Probate, the legal process of administering a deceased person’s estate, often carries with it many misconceptions. These myths can lead to confusion for individuals during this process.
Part of preventing this issue includes debunking four prevalent myths about probate.
1. The process is swift and simple
Contrary to popular belief, probate is not a quick and straightforward process. While some estates may move swiftly through the probate system, others can become entangled in lengthy proceedings.
In America, people in the 50th percentile of wealth had $140,800 worth of assets per household in 2020. Factors such as the size of the estate and the complexity of assets can significantly extend the probate timeline. Understanding the potential for delays can help individuals better prepare for the intricacies of the probate process.
2. It is only for the wealthy
Another common misconception is that probate only applies to the wealthy. In reality, probate is not exclusive to large estates.
Even individuals with modest assets may find their estates subject to probate. People need to settle debts, distribute assets and resolve legal matters. Consequently, anyone with assets, regardless of the amount, may have their estate go through probate.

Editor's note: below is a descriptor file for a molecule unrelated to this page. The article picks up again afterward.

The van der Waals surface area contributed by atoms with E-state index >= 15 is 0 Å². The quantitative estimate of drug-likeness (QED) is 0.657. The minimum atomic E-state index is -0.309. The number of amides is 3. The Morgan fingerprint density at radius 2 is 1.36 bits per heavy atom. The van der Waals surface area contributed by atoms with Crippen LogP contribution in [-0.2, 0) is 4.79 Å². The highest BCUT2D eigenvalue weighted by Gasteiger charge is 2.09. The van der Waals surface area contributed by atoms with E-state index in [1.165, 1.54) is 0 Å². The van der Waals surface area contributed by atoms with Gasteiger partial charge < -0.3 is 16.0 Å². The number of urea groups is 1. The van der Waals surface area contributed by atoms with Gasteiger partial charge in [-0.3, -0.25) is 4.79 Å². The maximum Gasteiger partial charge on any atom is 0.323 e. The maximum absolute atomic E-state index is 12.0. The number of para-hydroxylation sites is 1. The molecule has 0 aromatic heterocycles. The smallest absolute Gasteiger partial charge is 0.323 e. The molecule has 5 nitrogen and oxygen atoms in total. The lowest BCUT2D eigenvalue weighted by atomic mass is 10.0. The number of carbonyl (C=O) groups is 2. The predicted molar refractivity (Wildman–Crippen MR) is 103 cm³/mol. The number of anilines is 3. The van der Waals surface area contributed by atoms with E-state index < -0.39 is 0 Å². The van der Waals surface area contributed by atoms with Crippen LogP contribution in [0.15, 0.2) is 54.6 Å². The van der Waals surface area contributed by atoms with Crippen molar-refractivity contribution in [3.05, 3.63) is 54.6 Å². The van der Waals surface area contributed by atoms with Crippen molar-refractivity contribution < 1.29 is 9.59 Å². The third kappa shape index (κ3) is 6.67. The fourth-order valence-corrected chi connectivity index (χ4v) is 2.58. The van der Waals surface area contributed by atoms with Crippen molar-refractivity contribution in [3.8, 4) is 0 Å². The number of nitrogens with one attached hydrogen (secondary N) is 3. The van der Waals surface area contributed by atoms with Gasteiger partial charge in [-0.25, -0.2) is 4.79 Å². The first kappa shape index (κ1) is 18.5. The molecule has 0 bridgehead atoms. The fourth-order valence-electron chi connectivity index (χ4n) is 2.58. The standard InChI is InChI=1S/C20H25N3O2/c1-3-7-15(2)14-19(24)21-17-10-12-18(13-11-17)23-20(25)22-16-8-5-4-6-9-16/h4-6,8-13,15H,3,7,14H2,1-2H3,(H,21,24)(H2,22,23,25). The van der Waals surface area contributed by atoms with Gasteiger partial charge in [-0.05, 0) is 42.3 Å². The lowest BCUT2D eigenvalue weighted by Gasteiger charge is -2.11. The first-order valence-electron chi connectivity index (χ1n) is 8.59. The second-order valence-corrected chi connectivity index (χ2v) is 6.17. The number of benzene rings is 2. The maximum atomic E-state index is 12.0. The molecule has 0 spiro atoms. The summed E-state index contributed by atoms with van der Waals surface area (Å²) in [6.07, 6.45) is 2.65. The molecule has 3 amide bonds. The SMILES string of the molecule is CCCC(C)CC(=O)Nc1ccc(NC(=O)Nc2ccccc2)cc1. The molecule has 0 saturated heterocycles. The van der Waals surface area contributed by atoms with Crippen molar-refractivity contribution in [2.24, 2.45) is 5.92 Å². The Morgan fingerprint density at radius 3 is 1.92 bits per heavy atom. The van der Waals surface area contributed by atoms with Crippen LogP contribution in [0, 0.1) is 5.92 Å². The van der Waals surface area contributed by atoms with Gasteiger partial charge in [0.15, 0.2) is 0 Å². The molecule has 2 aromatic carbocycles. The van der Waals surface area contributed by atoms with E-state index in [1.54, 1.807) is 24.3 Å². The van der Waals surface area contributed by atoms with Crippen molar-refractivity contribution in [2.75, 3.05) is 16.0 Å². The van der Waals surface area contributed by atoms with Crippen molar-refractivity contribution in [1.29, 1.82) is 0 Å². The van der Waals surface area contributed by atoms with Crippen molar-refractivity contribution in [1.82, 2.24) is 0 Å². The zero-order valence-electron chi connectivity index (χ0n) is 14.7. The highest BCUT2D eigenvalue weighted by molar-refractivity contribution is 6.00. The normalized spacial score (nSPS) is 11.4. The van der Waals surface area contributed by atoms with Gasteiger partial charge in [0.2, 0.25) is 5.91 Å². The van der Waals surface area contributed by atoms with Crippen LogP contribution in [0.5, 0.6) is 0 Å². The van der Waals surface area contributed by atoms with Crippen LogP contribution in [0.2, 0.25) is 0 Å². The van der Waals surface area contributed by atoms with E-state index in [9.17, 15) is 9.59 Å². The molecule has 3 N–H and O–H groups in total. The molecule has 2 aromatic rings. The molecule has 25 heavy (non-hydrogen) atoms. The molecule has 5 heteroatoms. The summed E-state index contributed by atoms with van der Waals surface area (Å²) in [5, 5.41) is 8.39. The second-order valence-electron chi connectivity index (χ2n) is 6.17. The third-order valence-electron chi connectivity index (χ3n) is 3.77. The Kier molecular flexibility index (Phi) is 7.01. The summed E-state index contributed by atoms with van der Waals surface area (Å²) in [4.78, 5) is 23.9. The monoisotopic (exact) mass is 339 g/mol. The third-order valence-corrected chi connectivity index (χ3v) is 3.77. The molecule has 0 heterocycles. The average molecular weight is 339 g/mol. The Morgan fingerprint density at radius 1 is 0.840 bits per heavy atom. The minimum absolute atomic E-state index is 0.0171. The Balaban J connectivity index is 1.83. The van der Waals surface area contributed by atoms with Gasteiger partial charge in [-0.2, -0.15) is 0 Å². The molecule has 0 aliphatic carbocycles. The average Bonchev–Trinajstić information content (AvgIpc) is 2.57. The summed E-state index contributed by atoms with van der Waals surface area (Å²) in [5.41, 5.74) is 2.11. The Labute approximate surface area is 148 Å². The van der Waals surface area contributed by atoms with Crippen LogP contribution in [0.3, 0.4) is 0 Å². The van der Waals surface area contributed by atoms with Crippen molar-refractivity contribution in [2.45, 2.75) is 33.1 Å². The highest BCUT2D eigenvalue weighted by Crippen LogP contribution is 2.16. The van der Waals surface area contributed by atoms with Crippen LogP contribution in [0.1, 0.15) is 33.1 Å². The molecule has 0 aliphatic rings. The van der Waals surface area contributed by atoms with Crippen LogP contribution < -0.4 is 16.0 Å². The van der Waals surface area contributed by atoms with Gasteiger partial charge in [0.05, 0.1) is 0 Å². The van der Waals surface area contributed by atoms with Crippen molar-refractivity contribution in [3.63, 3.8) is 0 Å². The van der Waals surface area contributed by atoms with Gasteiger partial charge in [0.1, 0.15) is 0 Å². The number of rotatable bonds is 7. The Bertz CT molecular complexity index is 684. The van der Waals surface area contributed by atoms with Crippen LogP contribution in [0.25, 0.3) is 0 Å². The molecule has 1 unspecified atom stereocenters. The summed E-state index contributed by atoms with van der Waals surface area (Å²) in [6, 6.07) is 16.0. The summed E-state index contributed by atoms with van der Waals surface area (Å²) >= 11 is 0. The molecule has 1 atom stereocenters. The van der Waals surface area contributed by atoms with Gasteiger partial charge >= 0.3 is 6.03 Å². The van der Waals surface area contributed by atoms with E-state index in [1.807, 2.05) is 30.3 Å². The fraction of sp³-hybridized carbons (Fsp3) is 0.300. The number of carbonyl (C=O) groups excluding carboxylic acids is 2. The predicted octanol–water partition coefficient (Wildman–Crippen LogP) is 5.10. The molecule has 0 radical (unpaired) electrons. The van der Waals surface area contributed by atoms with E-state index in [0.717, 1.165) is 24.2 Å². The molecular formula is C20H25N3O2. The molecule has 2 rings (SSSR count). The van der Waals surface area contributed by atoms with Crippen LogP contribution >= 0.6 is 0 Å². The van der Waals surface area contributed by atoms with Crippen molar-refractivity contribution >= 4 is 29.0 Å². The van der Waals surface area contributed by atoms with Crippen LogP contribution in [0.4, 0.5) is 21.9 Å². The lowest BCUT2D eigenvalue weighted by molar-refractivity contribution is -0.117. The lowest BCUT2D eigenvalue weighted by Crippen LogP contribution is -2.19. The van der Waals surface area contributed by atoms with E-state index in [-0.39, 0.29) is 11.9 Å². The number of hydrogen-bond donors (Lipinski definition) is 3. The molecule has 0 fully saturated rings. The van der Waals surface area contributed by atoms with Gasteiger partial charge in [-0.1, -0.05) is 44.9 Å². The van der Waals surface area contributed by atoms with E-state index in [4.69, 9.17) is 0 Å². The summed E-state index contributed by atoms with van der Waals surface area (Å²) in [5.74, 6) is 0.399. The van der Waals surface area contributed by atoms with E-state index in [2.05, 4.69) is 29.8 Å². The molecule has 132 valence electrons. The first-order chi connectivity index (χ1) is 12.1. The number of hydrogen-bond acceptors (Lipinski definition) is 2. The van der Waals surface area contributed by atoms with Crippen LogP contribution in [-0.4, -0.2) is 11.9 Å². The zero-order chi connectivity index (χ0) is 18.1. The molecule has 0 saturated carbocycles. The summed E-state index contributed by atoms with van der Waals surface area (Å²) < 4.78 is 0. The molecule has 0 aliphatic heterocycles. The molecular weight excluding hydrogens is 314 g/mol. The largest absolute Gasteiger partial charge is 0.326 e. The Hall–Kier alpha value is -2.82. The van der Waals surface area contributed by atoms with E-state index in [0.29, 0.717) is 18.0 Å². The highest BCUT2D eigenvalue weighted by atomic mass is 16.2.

3. You lose everything to creditors
The fear of losing everything to creditors is a prevailing myth surrounding probate. While the probate process involves settling debts and distributing assets, it does not necessarily result in the complete depletion of the estate.
Probate laws prioritize the payment of outstanding debts, but remaining assets are typically distributed among heirs according to the deceased’s wishes. Understanding the nuances of probate laws can help reduce concerns about losing all assets to creditors.
4. It is inevitable
Strategic estate planning can minimize the impact of probate on an individual’s assets. Tools such as living trusts, joint ownership and beneficiary designations offer alternatives that may bypass the probate process.
Dispelling these common myths about probate is important for individuals to approach the process with a clear mind. Acknowledging the potential complexities can help people engage in proactive estate planning to reduce the challenges associated with probate.